London lawyer told court ENRC conspiracy allegations are ‘bonkers’

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A sign is displayed in an unmarked Serious Fraud Office vehicle parked outside a building in Mayfair, central London, March 9, 2011. REUTERS / Andrew Winning / File Photo

LONDON, June 28 (Reuters) – A former high-ranking Dechert lawyer on Monday called allegations that he had plotted not to tell mining company ENRC, his former client, that the Serious Fraud Office ( SFO) British wanted to compel an executive to attend an interview.

Neil Gerrard, accused by ENRC in a trial in the High Court in London of conspiring with senior SFO officers to harm his client, milking ENRC for unnecessary costs and leaking privileged material, said said it was ridiculous to suggest that he and his team withheld information from ENRC after an OFS meeting in 2012.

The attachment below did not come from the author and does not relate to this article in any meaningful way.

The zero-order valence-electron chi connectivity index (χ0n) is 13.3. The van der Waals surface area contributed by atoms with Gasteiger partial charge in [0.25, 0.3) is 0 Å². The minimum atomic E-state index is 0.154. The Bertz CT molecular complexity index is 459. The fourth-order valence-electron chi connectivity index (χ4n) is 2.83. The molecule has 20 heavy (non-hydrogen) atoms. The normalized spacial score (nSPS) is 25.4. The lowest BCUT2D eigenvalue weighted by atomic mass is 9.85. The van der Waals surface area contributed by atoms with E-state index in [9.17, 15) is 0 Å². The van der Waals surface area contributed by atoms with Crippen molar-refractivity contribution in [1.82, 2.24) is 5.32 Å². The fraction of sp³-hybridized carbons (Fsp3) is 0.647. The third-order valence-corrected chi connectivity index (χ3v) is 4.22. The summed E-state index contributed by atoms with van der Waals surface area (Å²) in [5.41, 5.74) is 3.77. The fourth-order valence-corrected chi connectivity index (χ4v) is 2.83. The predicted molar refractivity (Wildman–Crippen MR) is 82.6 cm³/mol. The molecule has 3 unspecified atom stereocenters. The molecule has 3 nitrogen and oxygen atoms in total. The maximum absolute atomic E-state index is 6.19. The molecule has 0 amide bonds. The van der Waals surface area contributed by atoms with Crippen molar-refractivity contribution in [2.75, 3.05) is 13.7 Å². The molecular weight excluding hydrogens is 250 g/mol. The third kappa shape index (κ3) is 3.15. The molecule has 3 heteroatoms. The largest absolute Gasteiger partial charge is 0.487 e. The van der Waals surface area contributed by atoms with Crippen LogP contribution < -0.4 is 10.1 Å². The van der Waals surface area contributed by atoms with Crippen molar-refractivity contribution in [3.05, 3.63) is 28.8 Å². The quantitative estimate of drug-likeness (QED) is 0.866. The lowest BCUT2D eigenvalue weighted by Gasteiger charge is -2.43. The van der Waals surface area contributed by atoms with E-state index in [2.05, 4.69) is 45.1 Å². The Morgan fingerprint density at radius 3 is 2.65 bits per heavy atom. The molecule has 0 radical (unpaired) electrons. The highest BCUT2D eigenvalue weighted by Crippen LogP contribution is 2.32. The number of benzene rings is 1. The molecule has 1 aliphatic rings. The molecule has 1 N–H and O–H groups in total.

“I think it’s crazy,” he told the court on the first day of a scheduled six-day cross-examination. “Completely crazy.

Gerrard, hired by ENRC in 2010 to conduct an internal investigation into a whistleblower report, denied claims he disclosed sensitive information or that he “terrorized” ENRC by suggesting it could be searched by authorities .

“The raid procedures or the handling of unannounced visits were, in our opinion,… sound risk management procedures,” he said. “It helped the clients, it helped the advisors.”

When asked if ENRC was really at risk of a raid, he replied:

“At this point, we had no idea. The client certainly thought he was in danger.”

The SFO opened an investigation into ENRC in 2013 into allegations of fraud, bribery and corruption surrounding the acquisition of mining assets in Africa. No charges have been filed against the company or any current or former officers.

ENRC, which was co-founded by three Kazakh billionaire businessmen and the Kazakh government, also alleges that the SFO instigated and abetted Gerrard’s conduct because he was “desperate” to get a corporate scalp prominent and accuses the agency of embezzlement in the public service.

Gerrard, Dechert and the SFO deny wrongdoing. Former OFS director David Green is expected to testify later in the 11-week trial.

Reporting by Kirstin Ridley; edited by David Evans

Our Standards: Thomson Reuters Trust Principles.


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